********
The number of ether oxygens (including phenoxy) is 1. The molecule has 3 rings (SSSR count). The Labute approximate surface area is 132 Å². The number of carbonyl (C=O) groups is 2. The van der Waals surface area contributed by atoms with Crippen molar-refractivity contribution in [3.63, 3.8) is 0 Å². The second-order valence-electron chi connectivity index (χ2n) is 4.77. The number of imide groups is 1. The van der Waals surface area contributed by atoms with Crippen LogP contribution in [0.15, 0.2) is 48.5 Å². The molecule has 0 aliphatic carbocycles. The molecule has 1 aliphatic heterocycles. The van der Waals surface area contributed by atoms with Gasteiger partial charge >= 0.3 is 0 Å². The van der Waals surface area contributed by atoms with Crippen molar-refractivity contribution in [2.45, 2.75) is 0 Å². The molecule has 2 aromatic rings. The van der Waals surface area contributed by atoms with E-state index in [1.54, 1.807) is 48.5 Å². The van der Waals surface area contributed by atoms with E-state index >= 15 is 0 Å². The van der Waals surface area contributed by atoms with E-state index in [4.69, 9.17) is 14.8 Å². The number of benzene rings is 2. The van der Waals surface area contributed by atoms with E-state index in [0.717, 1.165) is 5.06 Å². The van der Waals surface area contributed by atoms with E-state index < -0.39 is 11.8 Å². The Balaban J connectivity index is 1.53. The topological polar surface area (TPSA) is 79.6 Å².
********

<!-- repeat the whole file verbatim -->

The number of ether oxygens (including phenoxy) is 1. The molecule has 3 rings (SSSR count). The Labute approximate surface area is 132 Å². The number of carbonyl (C=O) groups is 2. The van der Waals surface area contributed by atoms with Crippen molar-refractivity contribution in [3.63, 3.8) is 0 Å². The second-order valence-electron chi connectivity index (χ2n) is 4.77. The number of imide groups is 1. The van der Waals surface area contributed by atoms with Crippen LogP contribution in [0.15, 0.2) is 48.5 Å². The molecule has 0 aliphatic carbocycles. The molecule has 1 aliphatic heterocycles. The van der Waals surface area contributed by atoms with Gasteiger partial charge >= 0.3 is 0 Å². The van der Waals surface area contributed by atoms with Crippen molar-refractivity contribution in [2.45, 2.75) is 0 Å². The molecule has 2 aromatic rings. The van der Waals surface area contributed by atoms with E-state index in [1.54, 1.807) is 48.5 Å². The van der Waals surface area contributed by atoms with E-state index >= 15 is 0 Å². The van der Waals surface area contributed by atoms with E-state index in [4.69, 9.17) is 14.8 Å². The number of benzene rings is 2. The van der Waals surface area contributed by atoms with E-state index in [0.717, 1.165) is 5.06 Å². The van der Waals surface area contributed by atoms with E-state index < -0.39 is 11.8 Å². The Balaban J connectivity index is 1.53. The topological polar surface area (TPSA) is 79.6 Å².